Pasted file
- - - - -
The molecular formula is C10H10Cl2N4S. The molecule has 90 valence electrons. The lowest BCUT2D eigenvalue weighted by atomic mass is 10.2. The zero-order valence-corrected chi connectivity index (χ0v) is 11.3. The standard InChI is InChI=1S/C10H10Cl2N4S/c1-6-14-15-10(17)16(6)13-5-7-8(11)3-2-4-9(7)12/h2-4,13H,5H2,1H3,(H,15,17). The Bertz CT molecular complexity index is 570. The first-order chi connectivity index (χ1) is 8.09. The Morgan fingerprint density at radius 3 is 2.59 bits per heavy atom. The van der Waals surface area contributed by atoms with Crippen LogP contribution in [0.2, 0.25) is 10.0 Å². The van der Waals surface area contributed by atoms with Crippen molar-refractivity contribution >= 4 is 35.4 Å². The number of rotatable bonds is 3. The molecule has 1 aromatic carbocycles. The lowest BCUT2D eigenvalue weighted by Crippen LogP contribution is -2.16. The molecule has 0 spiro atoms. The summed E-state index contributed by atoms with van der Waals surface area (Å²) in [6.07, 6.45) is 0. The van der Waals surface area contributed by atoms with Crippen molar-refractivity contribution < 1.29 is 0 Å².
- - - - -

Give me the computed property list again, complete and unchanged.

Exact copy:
The molecular formula is C10H10Cl2N4S. The molecule has 90 valence electrons. The lowest BCUT2D eigenvalue weighted by atomic mass is 10.2. The zero-order valence-corrected chi connectivity index (χ0v) is 11.3. The standard InChI is InChI=1S/C10H10Cl2N4S/c1-6-14-15-10(17)16(6)13-5-7-8(11)3-2-4-9(7)12/h2-4,13H,5H2,1H3,(H,15,17). The Bertz CT molecular complexity index is 570. The first-order chi connectivity index (χ1) is 8.09. The Morgan fingerprint density at radius 3 is 2.59 bits per heavy atom. The van der Waals surface area contributed by atoms with Crippen LogP contribution in [0.2, 0.25) is 10.0 Å². The van der Waals surface area contributed by atoms with Crippen molar-refractivity contribution >= 4 is 35.4 Å². The number of rotatable bonds is 3. The molecule has 1 aromatic carbocycles. The lowest BCUT2D eigenvalue weighted by Crippen LogP contribution is -2.16. The molecule has 0 spiro atoms. The summed E-state index contributed by atoms with van der Waals surface area (Å²) in [6.07, 6.45) is 0. The van der Waals surface area contributed by atoms with Crippen molar-refractivity contribution < 1.29 is 0 Å².